Ice Age: Continental Drift (2012) Review

Ice Age 4: Continental Drift
Directors: Steve Martino, Mike Thurmeier
Plot: As Earth’s continents begin to separate and the ice sheets continue to melt, Manny, Sid and Diego are cast away from their herd and embark on an adventure to return home.
Starring: Ray Romano, John Leguizamo, Denis Leary.

Blue Sky Studios have taken advantage of the promotional opportunity of their new Ice Age stage production to release Ice Age 4: Continental Drift, but have they risen to the heights of previous works or have they suffered the Dreamworks curse of going one too many with such a lovable bunch of pixels?

Ice Age 4 suffers from the same problems almost every animated feature in the history of cinema has suffered from; awful stereotypes, an over-inflated demand for you to suspend your disbelief, crowd-pleasing jokes and so on and so forth. But, what the Ice Age franchise does, and has done significantly better than most of its non-Disney associated rivals ever since its inception as one of the so-called “other guys’” productions, is keep such an admirable amount of innocence in its presentation that, as an animated film fan, you can’t help but open your heart to it.

The story centres around our beloved characters who have barely changed despite the increase in pressure to please the audience that the franchises success has incurred. Their adventure was less ‘typical’ of the famed Sloth, Mammoth, and Sabre-Tooth, and instead more of an opening to a slightly different side of their personality than we’ve seen before. Sure, there was a lot of the stereotypical elements that filled Manny with the protective father of teenage daughter etc. But we’ve discussed how every animated feature suffers a similar stereotypical fate, haven’t we? Yes. Within the realm of mainstream Western animation, Ice Age 4: Continental Drift does it better than the majority and certainly doesn’t let down its predecessors. Visually, it’s at a whole other level in comparison to the first instalment given the advances in technology that the 10 year time difference has allowed. The water effects alone are worthy of note, but it’s the colour which truly resonates. As mentioned above, the colouration of modern day animation is something so vitally important to the reception of the genre’s pictures that it’s now become a mainstay for almost every type of animation anywhere. Continental Driftoffers many different colour-filled landscapes and creatures to offer the chance for children and adults alike to feast themselves on all the visual good-ness that we’ve come to expect.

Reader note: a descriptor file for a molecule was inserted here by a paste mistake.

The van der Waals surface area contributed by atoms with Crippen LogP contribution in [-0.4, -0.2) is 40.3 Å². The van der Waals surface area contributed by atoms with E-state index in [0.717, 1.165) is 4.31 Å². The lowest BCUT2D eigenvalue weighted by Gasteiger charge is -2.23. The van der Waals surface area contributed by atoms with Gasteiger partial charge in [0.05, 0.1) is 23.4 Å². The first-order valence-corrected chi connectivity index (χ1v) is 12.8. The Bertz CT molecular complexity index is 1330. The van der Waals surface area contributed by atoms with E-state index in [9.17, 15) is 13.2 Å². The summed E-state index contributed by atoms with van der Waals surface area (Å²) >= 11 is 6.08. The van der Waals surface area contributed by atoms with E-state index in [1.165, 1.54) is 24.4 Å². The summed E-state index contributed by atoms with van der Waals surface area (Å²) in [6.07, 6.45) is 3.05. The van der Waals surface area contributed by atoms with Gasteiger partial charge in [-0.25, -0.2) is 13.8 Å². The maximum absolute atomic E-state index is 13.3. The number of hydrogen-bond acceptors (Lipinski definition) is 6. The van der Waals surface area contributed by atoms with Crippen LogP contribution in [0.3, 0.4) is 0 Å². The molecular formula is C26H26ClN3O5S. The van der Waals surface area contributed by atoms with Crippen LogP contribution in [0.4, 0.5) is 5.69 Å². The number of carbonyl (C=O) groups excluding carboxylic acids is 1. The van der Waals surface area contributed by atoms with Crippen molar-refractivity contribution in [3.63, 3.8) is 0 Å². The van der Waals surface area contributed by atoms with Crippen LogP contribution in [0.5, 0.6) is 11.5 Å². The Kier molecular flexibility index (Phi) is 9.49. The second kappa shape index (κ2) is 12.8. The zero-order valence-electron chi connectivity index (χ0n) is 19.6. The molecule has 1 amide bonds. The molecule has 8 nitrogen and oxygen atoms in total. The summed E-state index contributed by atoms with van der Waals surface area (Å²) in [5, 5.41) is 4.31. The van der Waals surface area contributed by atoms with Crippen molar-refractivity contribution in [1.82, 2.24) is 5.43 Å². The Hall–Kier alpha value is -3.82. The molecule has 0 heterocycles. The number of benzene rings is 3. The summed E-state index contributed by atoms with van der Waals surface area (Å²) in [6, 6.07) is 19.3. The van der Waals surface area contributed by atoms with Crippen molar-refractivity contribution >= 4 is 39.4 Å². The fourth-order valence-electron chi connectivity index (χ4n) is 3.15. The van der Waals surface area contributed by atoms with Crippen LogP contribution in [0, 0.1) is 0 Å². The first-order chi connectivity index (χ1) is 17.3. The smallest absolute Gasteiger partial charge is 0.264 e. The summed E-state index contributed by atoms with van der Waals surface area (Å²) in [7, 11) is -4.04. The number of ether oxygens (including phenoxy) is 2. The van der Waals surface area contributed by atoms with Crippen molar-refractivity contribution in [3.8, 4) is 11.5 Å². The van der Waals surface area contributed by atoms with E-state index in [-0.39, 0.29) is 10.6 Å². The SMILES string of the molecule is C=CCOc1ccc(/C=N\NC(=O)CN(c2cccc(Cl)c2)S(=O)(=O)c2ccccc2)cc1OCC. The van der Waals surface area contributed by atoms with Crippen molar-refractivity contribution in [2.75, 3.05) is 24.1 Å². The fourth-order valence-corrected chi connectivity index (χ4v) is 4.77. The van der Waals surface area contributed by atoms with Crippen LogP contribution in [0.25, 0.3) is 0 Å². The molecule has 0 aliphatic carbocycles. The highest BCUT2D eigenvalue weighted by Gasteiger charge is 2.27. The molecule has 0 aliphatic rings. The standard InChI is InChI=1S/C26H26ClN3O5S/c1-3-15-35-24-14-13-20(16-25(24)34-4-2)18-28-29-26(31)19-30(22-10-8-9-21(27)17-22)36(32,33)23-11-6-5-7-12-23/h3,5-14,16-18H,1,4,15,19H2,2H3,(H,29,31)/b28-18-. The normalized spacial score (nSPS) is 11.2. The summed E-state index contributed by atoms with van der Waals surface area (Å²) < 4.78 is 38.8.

Verdict: Within the realm of animation, this film is good and something I recommend fans of the franchise watch. Ice Age 4 is not without its problems but they’re issues that can be lived with in the search for entertainment, and 90 minutes worth of entertainment is what you’ll get. An easy, no-thinker, watch for a social occasion or feel-good moment.

Not as good as Ice Age but still pretty damn good… If you’re a fan, at least.


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